scary test results on a rope he had just decided to retire—and those results prompted him to test other old but still-maybe-OK ropes around the BD office. One of the working ends of Powick's trusty 9.4mm broke at just 6 kN of force, and not at the knot. (A figure-eight knot reduces the strength of a rope by around 25 to 30 percent.) That figure compares to a range of around 13 to 16 kN for the new 9.4mm he tested. In subsequent tests, other ropes broke at less than 7 kN—the kinds of forces that can be generated by a short slamming fall. Picture a cliff with an overhang at the bottom and a crux move at the first or second bolt—a very common scenario.
Sure, we all know ropes need to be retired when they start to look old and worn, right? But it's so tempting to hang onto a rope for just a few more pitches. Particularly for sport climbers, Powick's tests should serve as a real-world warning: Sport climbers beat the hell out of the ends of their ropes through repeated falls, hanging, and winching, and sport routes are more likely than most climbs to have crux moves close to the belayer. It's a double whammy.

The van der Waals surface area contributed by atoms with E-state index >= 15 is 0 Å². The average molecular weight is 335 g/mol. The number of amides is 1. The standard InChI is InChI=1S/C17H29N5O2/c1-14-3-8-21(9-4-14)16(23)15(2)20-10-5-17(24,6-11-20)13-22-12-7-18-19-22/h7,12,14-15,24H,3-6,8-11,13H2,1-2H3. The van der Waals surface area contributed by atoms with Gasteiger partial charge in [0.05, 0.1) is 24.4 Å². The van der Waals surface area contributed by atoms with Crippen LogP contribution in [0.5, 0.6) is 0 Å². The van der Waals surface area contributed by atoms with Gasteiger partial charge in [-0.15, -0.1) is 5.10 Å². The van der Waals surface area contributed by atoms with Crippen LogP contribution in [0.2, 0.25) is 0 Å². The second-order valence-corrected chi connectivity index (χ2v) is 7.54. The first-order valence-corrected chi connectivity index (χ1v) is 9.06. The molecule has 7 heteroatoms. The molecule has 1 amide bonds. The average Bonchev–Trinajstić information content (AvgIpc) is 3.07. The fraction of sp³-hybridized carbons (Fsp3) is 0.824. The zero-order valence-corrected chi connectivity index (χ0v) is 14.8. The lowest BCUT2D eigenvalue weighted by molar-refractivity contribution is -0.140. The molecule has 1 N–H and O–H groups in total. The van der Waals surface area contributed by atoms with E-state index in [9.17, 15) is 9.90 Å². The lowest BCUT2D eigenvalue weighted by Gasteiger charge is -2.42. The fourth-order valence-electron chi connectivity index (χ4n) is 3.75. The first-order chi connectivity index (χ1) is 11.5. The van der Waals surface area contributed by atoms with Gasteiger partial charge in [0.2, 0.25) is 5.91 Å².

Bottom line: A hard, unsentimental look at your rope, combined with your personal knowledge of how much work it has seen, is the best guideline for deciding when to retire your cord. Don't be cheap: If it looks bad, it ain't safe.